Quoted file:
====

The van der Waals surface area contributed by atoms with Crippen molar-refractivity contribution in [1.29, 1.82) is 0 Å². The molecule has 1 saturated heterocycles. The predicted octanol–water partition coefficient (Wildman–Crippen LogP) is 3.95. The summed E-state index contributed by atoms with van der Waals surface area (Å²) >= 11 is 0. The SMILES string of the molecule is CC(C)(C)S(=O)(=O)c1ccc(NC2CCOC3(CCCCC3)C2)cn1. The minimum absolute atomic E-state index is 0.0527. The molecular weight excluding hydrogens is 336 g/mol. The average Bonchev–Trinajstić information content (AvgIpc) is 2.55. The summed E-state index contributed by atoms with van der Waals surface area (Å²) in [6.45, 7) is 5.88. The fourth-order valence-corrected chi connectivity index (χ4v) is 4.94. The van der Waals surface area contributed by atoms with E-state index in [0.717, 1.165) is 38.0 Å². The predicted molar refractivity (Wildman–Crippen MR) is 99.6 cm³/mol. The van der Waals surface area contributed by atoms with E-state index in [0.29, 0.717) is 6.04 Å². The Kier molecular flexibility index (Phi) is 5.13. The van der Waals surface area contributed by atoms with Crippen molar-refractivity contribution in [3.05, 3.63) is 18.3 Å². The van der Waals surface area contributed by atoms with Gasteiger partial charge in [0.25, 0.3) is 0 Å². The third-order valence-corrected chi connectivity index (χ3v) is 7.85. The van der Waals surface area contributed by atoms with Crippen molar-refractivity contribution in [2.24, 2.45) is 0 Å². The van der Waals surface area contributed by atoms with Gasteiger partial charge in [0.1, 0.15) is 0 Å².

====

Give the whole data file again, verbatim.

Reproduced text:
The van der Waals surface area contributed by atoms with Crippen molar-refractivity contribution in [1.29, 1.82) is 0 Å². The molecule has 1 saturated heterocycles. The predicted octanol–water partition coefficient (Wildman–Crippen LogP) is 3.95. The summed E-state index contributed by atoms with van der Waals surface area (Å²) >= 11 is 0. The SMILES string of the molecule is CC(C)(C)S(=O)(=O)c1ccc(NC2CCOC3(CCCCC3)C2)cn1. The minimum absolute atomic E-state index is 0.0527. The molecular weight excluding hydrogens is 336 g/mol. The average Bonchev–Trinajstić information content (AvgIpc) is 2.55. The summed E-state index contributed by atoms with van der Waals surface area (Å²) in [6.45, 7) is 5.88. The fourth-order valence-corrected chi connectivity index (χ4v) is 4.94. The van der Waals surface area contributed by atoms with E-state index in [0.717, 1.165) is 38.0 Å². The predicted molar refractivity (Wildman–Crippen MR) is 99.6 cm³/mol. The van der Waals surface area contributed by atoms with E-state index in [0.29, 0.717) is 6.04 Å². The Kier molecular flexibility index (Phi) is 5.13. The van der Waals surface area contributed by atoms with Crippen molar-refractivity contribution in [3.05, 3.63) is 18.3 Å². The van der Waals surface area contributed by atoms with Gasteiger partial charge in [0.25, 0.3) is 0 Å². The third-order valence-corrected chi connectivity index (χ3v) is 7.85. The van der Waals surface area contributed by atoms with Crippen molar-refractivity contribution in [2.24, 2.45) is 0 Å². The van der Waals surface area contributed by atoms with Gasteiger partial charge in [0.1, 0.15) is 0 Å².